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Breaking (& heartbreaking): Sotheby’s Releases Checklist & Price Estimates of Berkshire Museum Disposals UPDATED

Read ’em and weep.

Sotheby’s has just released the checklist (with presale estimates and sale dates) for the Berkshire Museum 40. Apparently the seller and its agent don’t believe that the Massachusetts Attorney General’s interest in the deaccessions will pose any impediment.

The two top lots (no surprise) are the Rockwells, to be sold along with 12 other Berkshire Museum works at the Nov. 13 American art sale:

Norman Rockwell, “Shuffleton’s Barbershop,” 1950
Presale estimate: $20-30 million

Norman Rockwell, “Blacksmith’s Boy,” 1940
Presale estimate: $7-10 million

Here are the two next highest-estimated lots in the American art sale:

Frederic Edwin Church, “Valley of Santa Isabel, New Granada, 1875
Presale estimate: $5-7 million

Thomas Moran, “The Last Arrow,” 1867
Presale estimate: $2-3 million

The rest of the works, scattered among at least five later sales extending into next March, are led by two Bouguereaus selling at the Nov. 21 European art sale, estimated at $2-2.5 million and $2.5-3.5 million. The sale dates and estimates for four sculptures, including two Calders, have yet to be announced.

Sotheby’s has not yet released the total presale estimates for the Berkshire Museum 40. I’ll update here if and when I know more.

UPDATE: The low-high totals of the presale estimates that were announced for 36 of the 40 Berkshire Museum consignments are $46.55-68.08 million.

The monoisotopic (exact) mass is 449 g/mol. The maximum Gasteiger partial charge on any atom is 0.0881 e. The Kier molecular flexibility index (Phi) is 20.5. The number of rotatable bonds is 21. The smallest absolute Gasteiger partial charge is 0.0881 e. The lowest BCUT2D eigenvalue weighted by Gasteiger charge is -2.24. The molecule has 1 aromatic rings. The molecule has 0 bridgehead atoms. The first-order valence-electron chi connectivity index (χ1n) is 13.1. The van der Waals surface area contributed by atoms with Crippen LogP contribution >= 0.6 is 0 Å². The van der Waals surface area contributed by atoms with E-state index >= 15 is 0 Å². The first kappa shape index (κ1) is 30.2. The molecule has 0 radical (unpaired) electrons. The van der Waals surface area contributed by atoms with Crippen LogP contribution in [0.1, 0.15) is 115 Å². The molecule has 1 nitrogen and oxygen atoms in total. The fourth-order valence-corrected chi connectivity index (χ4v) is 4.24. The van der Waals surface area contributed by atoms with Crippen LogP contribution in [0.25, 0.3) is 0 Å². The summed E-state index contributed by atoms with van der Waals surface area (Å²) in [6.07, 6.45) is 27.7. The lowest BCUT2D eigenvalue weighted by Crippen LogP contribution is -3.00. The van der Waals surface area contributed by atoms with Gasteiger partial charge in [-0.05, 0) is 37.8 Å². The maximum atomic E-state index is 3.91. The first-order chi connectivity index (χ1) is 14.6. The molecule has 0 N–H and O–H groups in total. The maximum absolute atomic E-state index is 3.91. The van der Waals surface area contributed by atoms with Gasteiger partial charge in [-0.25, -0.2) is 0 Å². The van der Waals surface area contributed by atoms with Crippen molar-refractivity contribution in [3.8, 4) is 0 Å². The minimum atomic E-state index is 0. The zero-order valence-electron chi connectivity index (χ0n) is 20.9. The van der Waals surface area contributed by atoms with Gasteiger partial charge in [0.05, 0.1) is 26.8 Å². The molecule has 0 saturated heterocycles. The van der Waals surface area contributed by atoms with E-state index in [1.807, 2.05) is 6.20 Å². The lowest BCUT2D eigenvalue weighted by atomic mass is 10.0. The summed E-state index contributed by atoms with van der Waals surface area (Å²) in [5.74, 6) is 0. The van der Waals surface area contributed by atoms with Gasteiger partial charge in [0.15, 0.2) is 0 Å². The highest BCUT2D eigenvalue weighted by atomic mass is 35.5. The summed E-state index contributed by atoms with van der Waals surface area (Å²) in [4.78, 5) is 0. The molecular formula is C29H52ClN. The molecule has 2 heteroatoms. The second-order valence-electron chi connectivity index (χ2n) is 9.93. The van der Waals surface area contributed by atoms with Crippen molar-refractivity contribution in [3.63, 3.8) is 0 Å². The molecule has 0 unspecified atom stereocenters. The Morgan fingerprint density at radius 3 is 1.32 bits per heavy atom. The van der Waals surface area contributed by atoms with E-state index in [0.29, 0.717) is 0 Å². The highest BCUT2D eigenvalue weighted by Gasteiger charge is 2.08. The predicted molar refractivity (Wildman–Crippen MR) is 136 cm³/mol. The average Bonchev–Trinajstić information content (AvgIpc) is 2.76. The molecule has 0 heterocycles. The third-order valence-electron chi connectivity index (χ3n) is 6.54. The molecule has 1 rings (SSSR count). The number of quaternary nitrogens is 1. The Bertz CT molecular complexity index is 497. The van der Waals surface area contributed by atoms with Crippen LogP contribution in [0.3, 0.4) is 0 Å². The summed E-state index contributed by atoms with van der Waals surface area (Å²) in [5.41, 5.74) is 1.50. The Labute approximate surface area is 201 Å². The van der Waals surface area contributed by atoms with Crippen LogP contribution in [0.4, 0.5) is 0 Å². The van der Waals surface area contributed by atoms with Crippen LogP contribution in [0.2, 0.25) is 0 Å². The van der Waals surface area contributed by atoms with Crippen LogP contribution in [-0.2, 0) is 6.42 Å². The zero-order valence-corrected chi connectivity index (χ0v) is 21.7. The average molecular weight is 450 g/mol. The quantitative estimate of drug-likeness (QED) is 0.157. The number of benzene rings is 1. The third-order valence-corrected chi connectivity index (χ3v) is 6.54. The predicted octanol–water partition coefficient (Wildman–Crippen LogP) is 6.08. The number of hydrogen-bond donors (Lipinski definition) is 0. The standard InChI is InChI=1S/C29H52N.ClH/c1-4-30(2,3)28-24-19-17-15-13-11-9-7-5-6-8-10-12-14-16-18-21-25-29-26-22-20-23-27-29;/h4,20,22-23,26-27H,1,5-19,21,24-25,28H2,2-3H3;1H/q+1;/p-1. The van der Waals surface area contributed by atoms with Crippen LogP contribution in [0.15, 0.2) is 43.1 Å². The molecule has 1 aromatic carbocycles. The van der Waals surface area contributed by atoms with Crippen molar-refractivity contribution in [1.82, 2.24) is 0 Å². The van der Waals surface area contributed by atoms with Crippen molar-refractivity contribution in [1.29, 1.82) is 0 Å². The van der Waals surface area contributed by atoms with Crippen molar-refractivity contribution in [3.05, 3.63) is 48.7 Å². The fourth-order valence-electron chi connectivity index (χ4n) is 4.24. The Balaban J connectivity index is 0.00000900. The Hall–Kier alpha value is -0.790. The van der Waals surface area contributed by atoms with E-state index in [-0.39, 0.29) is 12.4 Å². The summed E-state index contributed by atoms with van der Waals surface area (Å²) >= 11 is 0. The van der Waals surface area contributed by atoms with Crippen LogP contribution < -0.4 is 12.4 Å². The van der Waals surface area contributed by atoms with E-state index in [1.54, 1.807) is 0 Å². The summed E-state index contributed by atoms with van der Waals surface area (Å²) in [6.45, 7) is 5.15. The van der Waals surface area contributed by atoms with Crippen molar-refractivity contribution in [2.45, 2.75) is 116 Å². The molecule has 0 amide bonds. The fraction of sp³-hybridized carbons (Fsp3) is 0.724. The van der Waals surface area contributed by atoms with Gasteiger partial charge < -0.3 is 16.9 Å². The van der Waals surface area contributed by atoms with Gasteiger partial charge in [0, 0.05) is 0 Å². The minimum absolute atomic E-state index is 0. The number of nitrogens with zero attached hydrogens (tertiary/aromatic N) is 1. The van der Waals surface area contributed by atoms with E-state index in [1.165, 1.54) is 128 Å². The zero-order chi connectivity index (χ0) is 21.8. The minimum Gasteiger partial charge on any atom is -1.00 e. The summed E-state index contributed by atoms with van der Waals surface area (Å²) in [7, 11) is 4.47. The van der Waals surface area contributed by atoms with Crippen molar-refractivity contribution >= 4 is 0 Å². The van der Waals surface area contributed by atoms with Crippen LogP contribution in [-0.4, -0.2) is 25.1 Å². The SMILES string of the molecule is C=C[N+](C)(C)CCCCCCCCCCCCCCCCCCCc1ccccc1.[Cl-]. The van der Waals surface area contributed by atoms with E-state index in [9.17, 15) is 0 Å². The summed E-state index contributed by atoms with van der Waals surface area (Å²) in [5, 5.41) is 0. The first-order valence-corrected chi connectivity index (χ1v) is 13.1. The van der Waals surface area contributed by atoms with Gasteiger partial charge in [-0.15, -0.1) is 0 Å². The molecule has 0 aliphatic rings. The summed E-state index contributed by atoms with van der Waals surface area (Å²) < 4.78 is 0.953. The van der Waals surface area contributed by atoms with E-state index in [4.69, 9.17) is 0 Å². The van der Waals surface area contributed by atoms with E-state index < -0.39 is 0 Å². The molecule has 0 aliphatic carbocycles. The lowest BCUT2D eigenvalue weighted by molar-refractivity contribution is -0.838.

One person at Sotheby’s who ought to feel at least some slight queasiness about abetting the Berkshire Museum’s violation of professional standards on deaccessioning is Lisa Dennison, the Guggenheim Museum’s former director, who is now Sotheby’s chairman for North and South America.

Lisa Dennison, right, at last May’s Frieze Art Fair preview in New York
Photo by Lee Rosenbaum

When I emailed Dennison back in July, asking how she felt about the Berkshire Museum’s planned use of art proceeds to “pay down existing debt and establish reserve funds for long-term capital maintenance and to mitigate unforeseen events” (in the words of the museum’s press release), she replied:

I don’t have much to say beyond the fact that we are very happy to partner with the Berkshire Museum to help them achieve their goals and fulfill their vision for the future.

Lisa and others at Sotheby’s should ask themselves whether they should be “very happy to partner” in a frowned-upon transaction and whether doing so may adversely affect their firm’s artworld reputation and relationships. Might museum officials and donors balk, on principle, at doing future business there?

Time (and upcoming auctions) may tell.

an ArtsJournal blog